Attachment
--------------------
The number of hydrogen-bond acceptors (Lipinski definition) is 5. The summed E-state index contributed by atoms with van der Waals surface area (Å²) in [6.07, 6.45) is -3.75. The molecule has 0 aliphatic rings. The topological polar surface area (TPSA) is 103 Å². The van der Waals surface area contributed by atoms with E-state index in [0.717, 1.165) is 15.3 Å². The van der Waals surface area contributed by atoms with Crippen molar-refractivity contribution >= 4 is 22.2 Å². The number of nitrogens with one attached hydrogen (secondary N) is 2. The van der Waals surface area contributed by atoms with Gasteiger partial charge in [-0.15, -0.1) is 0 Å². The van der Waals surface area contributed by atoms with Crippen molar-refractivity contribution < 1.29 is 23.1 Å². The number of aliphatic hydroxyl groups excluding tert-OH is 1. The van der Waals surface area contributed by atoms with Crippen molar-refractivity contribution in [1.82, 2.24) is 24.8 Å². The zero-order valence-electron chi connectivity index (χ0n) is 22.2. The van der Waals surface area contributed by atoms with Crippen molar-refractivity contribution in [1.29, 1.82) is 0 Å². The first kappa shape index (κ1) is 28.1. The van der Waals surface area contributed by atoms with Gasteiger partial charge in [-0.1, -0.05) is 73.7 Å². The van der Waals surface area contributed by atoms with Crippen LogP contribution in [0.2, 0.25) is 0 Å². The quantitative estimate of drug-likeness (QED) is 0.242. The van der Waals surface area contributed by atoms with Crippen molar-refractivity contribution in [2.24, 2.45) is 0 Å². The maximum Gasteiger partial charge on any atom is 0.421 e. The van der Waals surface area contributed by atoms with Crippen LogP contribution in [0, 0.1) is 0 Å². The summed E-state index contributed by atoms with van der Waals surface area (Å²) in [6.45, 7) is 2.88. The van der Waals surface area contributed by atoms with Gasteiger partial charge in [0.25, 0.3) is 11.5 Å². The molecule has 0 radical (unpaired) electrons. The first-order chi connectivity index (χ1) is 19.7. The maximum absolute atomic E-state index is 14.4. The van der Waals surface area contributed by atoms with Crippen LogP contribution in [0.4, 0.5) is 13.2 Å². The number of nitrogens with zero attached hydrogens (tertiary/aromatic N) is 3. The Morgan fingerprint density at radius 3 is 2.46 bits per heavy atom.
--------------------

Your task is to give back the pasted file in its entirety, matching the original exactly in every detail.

The number of hydrogen-bond acceptors (Lipinski definition) is 5. The summed E-state index contributed by atoms with van der Waals surface area (Å²) in [6.07, 6.45) is -3.75. The molecule has 0 aliphatic rings. The topological polar surface area (TPSA) is 103 Å². The van der Waals surface area contributed by atoms with E-state index in [0.717, 1.165) is 15.3 Å². The van der Waals surface area contributed by atoms with Crippen molar-refractivity contribution >= 4 is 22.2 Å². The number of nitrogens with one attached hydrogen (secondary N) is 2. The van der Waals surface area contributed by atoms with Gasteiger partial charge in [-0.15, -0.1) is 0 Å². The van der Waals surface area contributed by atoms with Crippen molar-refractivity contribution < 1.29 is 23.1 Å². The number of aliphatic hydroxyl groups excluding tert-OH is 1. The van der Waals surface area contributed by atoms with Crippen molar-refractivity contribution in [1.82, 2.24) is 24.8 Å². The zero-order valence-electron chi connectivity index (χ0n) is 22.2. The van der Waals surface area contributed by atoms with Crippen molar-refractivity contribution in [1.29, 1.82) is 0 Å². The first kappa shape index (κ1) is 28.1. The van der Waals surface area contributed by atoms with Gasteiger partial charge in [-0.1, -0.05) is 73.7 Å². The van der Waals surface area contributed by atoms with Crippen LogP contribution in [0.2, 0.25) is 0 Å². The quantitative estimate of drug-likeness (QED) is 0.242. The van der Waals surface area contributed by atoms with Crippen molar-refractivity contribution in [2.24, 2.45) is 0 Å². The maximum Gasteiger partial charge on any atom is 0.421 e. The van der Waals surface area contributed by atoms with Crippen LogP contribution in [0, 0.1) is 0 Å². The summed E-state index contributed by atoms with van der Waals surface area (Å²) in [6.45, 7) is 2.88. The van der Waals surface area contributed by atoms with Gasteiger partial charge in [0.25, 0.3) is 11.5 Å². The molecule has 0 radical (unpaired) electrons. The first-order chi connectivity index (χ1) is 19.7. The maximum absolute atomic E-state index is 14.4. The van der Waals surface area contributed by atoms with Crippen LogP contribution in [0.4, 0.5) is 13.2 Å². The number of nitrogens with zero attached hydrogens (tertiary/aromatic N) is 3. The Morgan fingerprint density at radius 3 is 2.46 bits per heavy atom.